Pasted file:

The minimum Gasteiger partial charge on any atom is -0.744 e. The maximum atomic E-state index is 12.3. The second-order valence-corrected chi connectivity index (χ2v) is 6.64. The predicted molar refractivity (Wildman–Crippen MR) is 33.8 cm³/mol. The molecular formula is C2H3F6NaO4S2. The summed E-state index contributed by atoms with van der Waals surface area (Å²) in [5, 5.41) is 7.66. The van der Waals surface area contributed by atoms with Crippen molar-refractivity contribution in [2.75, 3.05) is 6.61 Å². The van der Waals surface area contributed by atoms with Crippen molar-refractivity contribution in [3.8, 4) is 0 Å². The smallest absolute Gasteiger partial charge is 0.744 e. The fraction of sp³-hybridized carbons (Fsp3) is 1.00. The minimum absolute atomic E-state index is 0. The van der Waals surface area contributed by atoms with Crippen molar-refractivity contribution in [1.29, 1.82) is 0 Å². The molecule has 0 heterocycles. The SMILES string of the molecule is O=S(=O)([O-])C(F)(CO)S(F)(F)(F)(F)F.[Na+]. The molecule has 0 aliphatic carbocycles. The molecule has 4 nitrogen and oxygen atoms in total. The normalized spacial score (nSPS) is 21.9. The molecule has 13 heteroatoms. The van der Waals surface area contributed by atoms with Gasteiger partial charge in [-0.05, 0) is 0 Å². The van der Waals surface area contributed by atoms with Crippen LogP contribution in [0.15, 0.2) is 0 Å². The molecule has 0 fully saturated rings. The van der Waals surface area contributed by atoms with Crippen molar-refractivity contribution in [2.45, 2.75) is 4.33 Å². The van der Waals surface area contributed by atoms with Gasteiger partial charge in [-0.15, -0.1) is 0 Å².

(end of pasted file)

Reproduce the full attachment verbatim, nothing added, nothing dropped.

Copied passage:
The minimum Gasteiger partial charge on any atom is -0.744 e. The maximum atomic E-state index is 12.3. The second-order valence-corrected chi connectivity index (χ2v) is 6.64. The predicted molar refractivity (Wildman–Crippen MR) is 33.8 cm³/mol. The molecular formula is C2H3F6NaO4S2. The summed E-state index contributed by atoms with van der Waals surface area (Å²) in [5, 5.41) is 7.66. The van der Waals surface area contributed by atoms with Crippen molar-refractivity contribution in [2.75, 3.05) is 6.61 Å². The van der Waals surface area contributed by atoms with Crippen molar-refractivity contribution in [3.8, 4) is 0 Å². The smallest absolute Gasteiger partial charge is 0.744 e. The fraction of sp³-hybridized carbons (Fsp3) is 1.00. The minimum absolute atomic E-state index is 0. The van der Waals surface area contributed by atoms with Crippen molar-refractivity contribution in [1.29, 1.82) is 0 Å². The molecule has 0 heterocycles. The SMILES string of the molecule is O=S(=O)([O-])C(F)(CO)S(F)(F)(F)(F)F.[Na+]. The molecule has 0 aliphatic carbocycles. The molecule has 4 nitrogen and oxygen atoms in total. The normalized spacial score (nSPS) is 21.9. The molecule has 13 heteroatoms. The van der Waals surface area contributed by atoms with Gasteiger partial charge in [-0.05, 0) is 0 Å². The van der Waals surface area contributed by atoms with Crippen LogP contribution in [0.15, 0.2) is 0 Å². The molecule has 0 fully saturated rings. The van der Waals surface area contributed by atoms with Crippen molar-refractivity contribution in [2.45, 2.75) is 4.33 Å². The van der Waals surface area contributed by atoms with Gasteiger partial charge in [-0.15, -0.1) is 0 Å².